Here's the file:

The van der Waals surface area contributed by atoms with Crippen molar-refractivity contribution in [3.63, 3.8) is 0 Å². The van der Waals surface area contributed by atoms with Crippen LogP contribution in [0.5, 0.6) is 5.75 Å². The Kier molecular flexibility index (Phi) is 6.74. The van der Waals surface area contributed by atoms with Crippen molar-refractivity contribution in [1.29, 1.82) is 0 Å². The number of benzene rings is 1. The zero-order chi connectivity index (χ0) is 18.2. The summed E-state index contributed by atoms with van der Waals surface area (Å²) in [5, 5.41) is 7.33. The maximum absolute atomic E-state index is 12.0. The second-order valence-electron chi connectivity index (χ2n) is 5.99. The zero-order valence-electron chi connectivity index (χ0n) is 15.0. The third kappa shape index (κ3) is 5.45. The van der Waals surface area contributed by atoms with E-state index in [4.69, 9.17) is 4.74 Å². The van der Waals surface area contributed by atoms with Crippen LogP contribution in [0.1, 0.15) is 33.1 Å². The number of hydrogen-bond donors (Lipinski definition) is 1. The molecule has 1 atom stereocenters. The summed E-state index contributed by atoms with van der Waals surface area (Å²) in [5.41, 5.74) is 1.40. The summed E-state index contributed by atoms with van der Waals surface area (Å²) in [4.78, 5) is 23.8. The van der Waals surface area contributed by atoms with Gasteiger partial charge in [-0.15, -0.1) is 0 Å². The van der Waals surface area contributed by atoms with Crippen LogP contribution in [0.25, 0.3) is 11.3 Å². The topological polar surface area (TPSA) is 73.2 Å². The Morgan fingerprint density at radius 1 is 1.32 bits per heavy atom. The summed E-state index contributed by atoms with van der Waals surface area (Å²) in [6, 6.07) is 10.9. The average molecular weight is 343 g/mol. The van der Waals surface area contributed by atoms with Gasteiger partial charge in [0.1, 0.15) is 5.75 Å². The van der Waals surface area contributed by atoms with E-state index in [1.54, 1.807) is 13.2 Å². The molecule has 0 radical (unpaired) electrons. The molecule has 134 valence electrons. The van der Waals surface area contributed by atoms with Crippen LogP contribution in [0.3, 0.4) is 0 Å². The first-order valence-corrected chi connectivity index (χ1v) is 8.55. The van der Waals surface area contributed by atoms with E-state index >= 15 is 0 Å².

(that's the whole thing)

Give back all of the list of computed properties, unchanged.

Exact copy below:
The van der Waals surface area contributed by atoms with Crippen molar-refractivity contribution in [3.63, 3.8) is 0 Å². The van der Waals surface area contributed by atoms with Crippen LogP contribution in [0.5, 0.6) is 5.75 Å². The Kier molecular flexibility index (Phi) is 6.74. The van der Waals surface area contributed by atoms with Crippen molar-refractivity contribution in [1.29, 1.82) is 0 Å². The number of benzene rings is 1. The zero-order chi connectivity index (χ0) is 18.2. The summed E-state index contributed by atoms with van der Waals surface area (Å²) in [5, 5.41) is 7.33. The maximum absolute atomic E-state index is 12.0. The second-order valence-electron chi connectivity index (χ2n) is 5.99. The zero-order valence-electron chi connectivity index (χ0n) is 15.0. The third kappa shape index (κ3) is 5.45. The van der Waals surface area contributed by atoms with E-state index in [4.69, 9.17) is 4.74 Å². The van der Waals surface area contributed by atoms with Crippen LogP contribution in [0.1, 0.15) is 33.1 Å². The number of hydrogen-bond donors (Lipinski definition) is 1. The molecule has 1 atom stereocenters. The summed E-state index contributed by atoms with van der Waals surface area (Å²) in [5.41, 5.74) is 1.40. The summed E-state index contributed by atoms with van der Waals surface area (Å²) in [4.78, 5) is 23.8. The van der Waals surface area contributed by atoms with Gasteiger partial charge in [-0.15, -0.1) is 0 Å². The van der Waals surface area contributed by atoms with Crippen LogP contribution in [0.25, 0.3) is 11.3 Å². The topological polar surface area (TPSA) is 73.2 Å². The Morgan fingerprint density at radius 1 is 1.32 bits per heavy atom. The summed E-state index contributed by atoms with van der Waals surface area (Å²) in [6, 6.07) is 10.9. The average molecular weight is 343 g/mol. The van der Waals surface area contributed by atoms with Gasteiger partial charge in [0.1, 0.15) is 5.75 Å². The van der Waals surface area contributed by atoms with E-state index in [1.54, 1.807) is 13.2 Å². The molecule has 0 radical (unpaired) electrons. The molecule has 134 valence electrons. The van der Waals surface area contributed by atoms with Crippen LogP contribution in [0.3, 0.4) is 0 Å². The first-order valence-corrected chi connectivity index (χ1v) is 8.55. The van der Waals surface area contributed by atoms with E-state index >= 15 is 0 Å².